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Thread: Daisy - 6yo labrador diagnosed with Cushings (Daisy has passed )

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  1. #1
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    Default Daisy - 6yo labrador diagnosed with Cushings (Daisy has passed )

    Hello, I hope this is the right section to post!

    Daisy our sweet 6yo lab was recently diagnosed with Cushings. My mother in law first brought the increased water drinking to our attention. After two pee accidents inside, I knew something wasn't right and we made a vet appointment right away. The blood panel and urinalysis results showed elevated levels and very dilute urine. (I will post more specific results later.) The vet suspected Cushing's and scheduled us for an ATCH stim test. The result of that test also strongly suggested Cushings and we were referred to a specialist for an ultrasound. The ultrasound should two enlarged adrenal glands so she was diagnosed with pituitary Cushings. Daisy has all the symptoms - increased water intake, ravenous appetite, rear end weakness, more panting than usual, and an enlarged belly. The specialist vet says she's a textbook case of Cushings.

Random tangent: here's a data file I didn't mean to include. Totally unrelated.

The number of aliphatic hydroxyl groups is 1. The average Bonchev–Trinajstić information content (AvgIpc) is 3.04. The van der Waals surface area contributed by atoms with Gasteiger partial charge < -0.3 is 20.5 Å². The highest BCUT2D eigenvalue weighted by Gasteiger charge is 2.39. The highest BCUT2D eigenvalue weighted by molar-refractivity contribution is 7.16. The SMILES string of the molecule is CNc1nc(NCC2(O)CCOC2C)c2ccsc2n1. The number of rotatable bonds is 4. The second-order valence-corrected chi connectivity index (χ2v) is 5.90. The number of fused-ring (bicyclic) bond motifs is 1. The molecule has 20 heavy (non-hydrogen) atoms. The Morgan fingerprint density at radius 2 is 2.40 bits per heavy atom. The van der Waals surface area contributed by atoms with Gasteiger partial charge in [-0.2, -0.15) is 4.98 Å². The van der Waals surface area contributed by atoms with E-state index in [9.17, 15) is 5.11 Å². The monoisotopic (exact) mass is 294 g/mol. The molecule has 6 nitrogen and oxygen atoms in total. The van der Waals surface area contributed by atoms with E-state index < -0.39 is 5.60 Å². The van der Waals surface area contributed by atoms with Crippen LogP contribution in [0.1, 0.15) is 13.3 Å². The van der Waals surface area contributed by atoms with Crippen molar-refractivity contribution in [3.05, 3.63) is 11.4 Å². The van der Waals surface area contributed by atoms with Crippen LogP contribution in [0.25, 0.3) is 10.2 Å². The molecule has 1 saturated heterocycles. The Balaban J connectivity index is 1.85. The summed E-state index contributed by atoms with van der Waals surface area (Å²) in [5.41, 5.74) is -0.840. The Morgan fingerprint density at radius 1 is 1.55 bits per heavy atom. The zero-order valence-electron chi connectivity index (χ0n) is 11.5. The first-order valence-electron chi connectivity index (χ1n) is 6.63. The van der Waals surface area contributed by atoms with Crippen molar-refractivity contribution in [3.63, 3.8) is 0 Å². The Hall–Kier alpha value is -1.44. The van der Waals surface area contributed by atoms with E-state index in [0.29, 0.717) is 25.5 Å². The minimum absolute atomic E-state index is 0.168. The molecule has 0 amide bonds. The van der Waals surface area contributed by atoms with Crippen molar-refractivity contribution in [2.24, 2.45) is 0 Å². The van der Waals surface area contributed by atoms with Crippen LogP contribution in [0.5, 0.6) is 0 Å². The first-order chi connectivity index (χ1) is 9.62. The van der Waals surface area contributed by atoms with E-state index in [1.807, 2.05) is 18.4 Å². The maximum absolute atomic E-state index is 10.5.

We have decided to go with the Trilostane for treatment and are just waiting for it to come in to start.

    My husband and I have taken the diagnosis pretty hard. It's become so apparent to us just how much Daisy has slowed down in just the last two months. She just doesn't have the energy or stamina to swim or do agility anymore. She has always been lean and muscular but now her spine is started to show even though she weighs more than she ever has (64lbs vs 55-60lbs). She has eaten 1 1/3 cups twice a day for most of her adult life (currently Earthborn kibble). My mother in law thinks we should feed her more but I'm just not sure. She eats grass constantly whenever she's outside and has started to snatch food off of the coffee table.

    She can't jump onto the bed anymore and almost fell off trying to do it this morning. I just can't believe this has happened so quickly and it makes me worried considering she is only 6 years old which is relatively young for a Labrador. Will her energy and muscle tone improve after starting treatment?

    Thanks for listening
    Ashley, Daisy (yellow lab), Lily (mini dachshund), Thor (black lab)

  2. #2
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    Default Re: Daisy - 6yo labrador diagnosed with Cushings

    Welcome,